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BEEF QUALITY ASSURANCE AND PRODUCTION MANAGEMENT

By Larry Carroll,2014-11-21 23:00
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BEEF QUALITY ASSURANCE AND PRODUCTION MANAGEMENT

    BEEF QUALITY ASSURANCE AND PRODUCTION MANAGEMENT

    MONITORING IN THE PACKING HOUSE

    DEE GRIFFIN, DVM, MS

    University of Nebraska, Great Plains Veterinary Educational Center

    Table of Contents:

    Etiquette, manners and safety ……………………………………………….. page 1

    What to know before you go to the packing plant ………………………..… page 1

    Equipment ………………………………………………………………………….. page 1

    Know your objectives …………………………………………………………….. page 2

    Mapping the plant …………………………………………………………………. page 3

    The Report ………………………………………………………………………….. page4

Appendix:

    Inspection data collections forms ……………………………………… page 6 & 7

    Inspection report form and inspection glossary …………………….. page 8-11

    Non-performing (Cull) data collection form …………………………… page 12

    Understanding Common USDA-FSIS Condemnation Definitions …….. page 13-14

     A note about scoring lungs ………………………………………………. page 15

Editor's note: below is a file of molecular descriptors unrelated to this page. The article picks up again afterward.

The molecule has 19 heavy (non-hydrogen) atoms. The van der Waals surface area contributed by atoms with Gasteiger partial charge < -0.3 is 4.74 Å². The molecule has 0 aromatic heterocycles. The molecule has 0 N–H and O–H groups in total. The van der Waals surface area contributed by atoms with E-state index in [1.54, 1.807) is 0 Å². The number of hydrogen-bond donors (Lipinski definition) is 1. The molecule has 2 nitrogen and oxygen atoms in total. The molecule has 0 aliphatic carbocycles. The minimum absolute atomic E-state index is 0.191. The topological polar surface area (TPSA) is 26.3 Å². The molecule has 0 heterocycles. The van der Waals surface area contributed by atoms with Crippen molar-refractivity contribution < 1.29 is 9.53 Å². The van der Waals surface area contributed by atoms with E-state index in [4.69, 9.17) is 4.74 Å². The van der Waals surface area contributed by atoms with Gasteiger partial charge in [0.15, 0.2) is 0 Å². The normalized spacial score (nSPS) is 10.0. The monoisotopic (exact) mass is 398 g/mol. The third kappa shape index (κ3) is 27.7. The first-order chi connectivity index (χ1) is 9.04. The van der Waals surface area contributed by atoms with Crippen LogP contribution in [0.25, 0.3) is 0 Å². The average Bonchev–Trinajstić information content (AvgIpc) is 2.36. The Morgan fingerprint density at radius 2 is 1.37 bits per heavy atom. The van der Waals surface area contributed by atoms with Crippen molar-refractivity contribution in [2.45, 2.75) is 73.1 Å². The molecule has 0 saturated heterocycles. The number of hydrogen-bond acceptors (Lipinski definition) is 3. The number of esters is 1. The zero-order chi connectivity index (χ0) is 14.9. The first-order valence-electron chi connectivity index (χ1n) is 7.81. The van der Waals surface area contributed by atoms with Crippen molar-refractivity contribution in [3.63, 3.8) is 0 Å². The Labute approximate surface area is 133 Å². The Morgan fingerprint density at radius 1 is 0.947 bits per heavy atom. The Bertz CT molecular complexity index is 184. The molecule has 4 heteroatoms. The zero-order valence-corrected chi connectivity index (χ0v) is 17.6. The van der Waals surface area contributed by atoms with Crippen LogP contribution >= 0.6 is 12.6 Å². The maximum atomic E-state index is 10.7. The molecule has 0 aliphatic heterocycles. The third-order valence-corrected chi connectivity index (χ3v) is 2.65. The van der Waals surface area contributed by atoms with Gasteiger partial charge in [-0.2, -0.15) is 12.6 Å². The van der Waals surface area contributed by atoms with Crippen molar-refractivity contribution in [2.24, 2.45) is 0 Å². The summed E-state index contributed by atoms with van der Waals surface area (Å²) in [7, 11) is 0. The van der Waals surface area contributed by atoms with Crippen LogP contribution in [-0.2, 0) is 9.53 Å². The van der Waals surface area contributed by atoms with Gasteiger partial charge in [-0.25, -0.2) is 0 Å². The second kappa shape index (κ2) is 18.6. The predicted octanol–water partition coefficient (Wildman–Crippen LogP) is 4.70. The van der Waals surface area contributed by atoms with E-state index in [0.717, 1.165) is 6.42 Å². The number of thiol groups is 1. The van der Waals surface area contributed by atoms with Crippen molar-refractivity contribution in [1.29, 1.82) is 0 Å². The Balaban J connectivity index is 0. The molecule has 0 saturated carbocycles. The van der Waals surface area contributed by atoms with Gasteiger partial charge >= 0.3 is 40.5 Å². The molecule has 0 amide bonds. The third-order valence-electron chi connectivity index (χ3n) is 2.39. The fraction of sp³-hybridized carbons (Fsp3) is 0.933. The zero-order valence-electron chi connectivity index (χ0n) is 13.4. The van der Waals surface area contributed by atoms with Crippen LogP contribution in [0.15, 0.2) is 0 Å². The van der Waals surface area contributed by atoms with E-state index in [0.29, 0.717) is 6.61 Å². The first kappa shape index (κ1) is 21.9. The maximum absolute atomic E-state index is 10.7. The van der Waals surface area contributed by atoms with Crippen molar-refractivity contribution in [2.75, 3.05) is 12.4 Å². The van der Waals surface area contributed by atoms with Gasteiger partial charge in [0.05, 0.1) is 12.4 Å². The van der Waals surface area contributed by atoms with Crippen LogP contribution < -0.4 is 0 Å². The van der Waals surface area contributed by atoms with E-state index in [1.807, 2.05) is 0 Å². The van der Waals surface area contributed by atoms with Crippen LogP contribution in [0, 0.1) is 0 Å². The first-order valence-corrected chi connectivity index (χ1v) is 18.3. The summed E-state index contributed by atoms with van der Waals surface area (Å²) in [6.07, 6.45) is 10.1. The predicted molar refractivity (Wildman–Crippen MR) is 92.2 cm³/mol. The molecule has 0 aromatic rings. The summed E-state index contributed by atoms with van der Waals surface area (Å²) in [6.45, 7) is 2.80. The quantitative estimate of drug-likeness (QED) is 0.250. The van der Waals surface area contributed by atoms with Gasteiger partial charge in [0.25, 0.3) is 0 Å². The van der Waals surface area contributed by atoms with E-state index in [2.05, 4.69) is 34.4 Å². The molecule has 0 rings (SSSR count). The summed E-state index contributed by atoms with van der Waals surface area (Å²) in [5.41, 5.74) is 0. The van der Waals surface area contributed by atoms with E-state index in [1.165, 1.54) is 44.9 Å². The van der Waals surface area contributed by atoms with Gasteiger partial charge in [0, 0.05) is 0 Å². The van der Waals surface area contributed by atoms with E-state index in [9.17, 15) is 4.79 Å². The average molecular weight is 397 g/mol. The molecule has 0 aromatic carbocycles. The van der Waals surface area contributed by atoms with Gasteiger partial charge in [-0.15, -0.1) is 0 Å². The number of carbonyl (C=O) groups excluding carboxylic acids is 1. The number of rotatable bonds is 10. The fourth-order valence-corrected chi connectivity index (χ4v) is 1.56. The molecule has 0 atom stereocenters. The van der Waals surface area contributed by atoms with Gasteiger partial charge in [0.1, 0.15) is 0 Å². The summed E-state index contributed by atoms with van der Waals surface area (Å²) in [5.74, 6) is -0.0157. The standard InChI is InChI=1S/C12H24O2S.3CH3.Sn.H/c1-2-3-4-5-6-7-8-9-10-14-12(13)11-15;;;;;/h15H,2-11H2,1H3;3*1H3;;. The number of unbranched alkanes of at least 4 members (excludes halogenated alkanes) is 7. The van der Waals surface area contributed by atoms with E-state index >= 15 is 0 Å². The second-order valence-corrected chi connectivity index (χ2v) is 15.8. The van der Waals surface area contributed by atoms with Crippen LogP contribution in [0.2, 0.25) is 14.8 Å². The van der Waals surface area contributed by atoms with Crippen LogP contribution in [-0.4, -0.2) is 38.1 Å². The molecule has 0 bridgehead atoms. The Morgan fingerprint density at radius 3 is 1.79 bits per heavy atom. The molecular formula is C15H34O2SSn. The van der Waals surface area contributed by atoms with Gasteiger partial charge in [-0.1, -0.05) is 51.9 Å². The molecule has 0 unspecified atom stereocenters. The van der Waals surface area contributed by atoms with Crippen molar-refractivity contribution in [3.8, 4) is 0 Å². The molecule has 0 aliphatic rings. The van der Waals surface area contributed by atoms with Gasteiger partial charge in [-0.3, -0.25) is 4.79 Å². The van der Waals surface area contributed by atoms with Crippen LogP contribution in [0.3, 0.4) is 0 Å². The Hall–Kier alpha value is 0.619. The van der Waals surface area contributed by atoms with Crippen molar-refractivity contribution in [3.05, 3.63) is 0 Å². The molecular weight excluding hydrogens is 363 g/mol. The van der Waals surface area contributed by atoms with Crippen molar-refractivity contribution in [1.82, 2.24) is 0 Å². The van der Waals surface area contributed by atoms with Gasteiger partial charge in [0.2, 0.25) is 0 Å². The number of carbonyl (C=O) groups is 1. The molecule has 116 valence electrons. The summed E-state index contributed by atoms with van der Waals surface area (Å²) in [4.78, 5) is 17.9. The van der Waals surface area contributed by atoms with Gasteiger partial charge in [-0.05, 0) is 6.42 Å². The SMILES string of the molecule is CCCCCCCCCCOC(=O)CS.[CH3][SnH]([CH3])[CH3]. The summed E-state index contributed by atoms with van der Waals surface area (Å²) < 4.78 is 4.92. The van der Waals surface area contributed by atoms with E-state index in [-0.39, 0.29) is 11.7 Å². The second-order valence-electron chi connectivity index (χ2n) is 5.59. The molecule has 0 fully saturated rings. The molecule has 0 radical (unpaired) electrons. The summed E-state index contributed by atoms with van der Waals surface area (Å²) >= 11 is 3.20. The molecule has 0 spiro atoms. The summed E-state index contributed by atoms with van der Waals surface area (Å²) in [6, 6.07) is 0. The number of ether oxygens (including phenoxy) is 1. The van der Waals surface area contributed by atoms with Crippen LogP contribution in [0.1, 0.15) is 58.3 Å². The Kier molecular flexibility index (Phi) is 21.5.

Lung Lesion Scoring Form …………….…………………………………. page 16

    Lung Lesion Photo Example …………..…………………………………. page 17

    4-S’s (Safety of self, animal, food and everyone else ………………. page 18

    BEEF QUALITY ASSURANCE AND PRODUCTION MANAGEMENT

     MONITORING IN THE PACKING HOUSE

    DEE GRIFFIN, DVM, MS

    University of Nebraska, Great Plains Veterinary Educational Center

    Many approaches can be taken to monitor the disease status of herds. Inspection at packing houses performed routinely on selected animals has long been an important addition to health monitoring in swine and poultry. Prior to 1980 routine beef cattle inspections were typically limited to monitoring liver abscesses. This paper describes the technique of conducting a routine health management inspection in a modern packing plant. This technique, gathering information in a packing plant, has evolved over the past decade.

ROUTINE INSPECTION OF CATTLE FROM FEEDLOTS

    It is crucial to the success of your inspection to establish a working relationship with the packing plant management and personnel before trying to conduct a packing plant inspection. The management and personnel should be expecting you on the day of an inspection. They should know what you want to accomplish, and what information, data, and/or samples you are interested in collecting. If you and the packing plant supervisors are not prepared for your objectives, your presence can jeopardize worker safety in a modern packing houses processing over 300 finish fed cattle an hour. The "3 S's": Safety is your most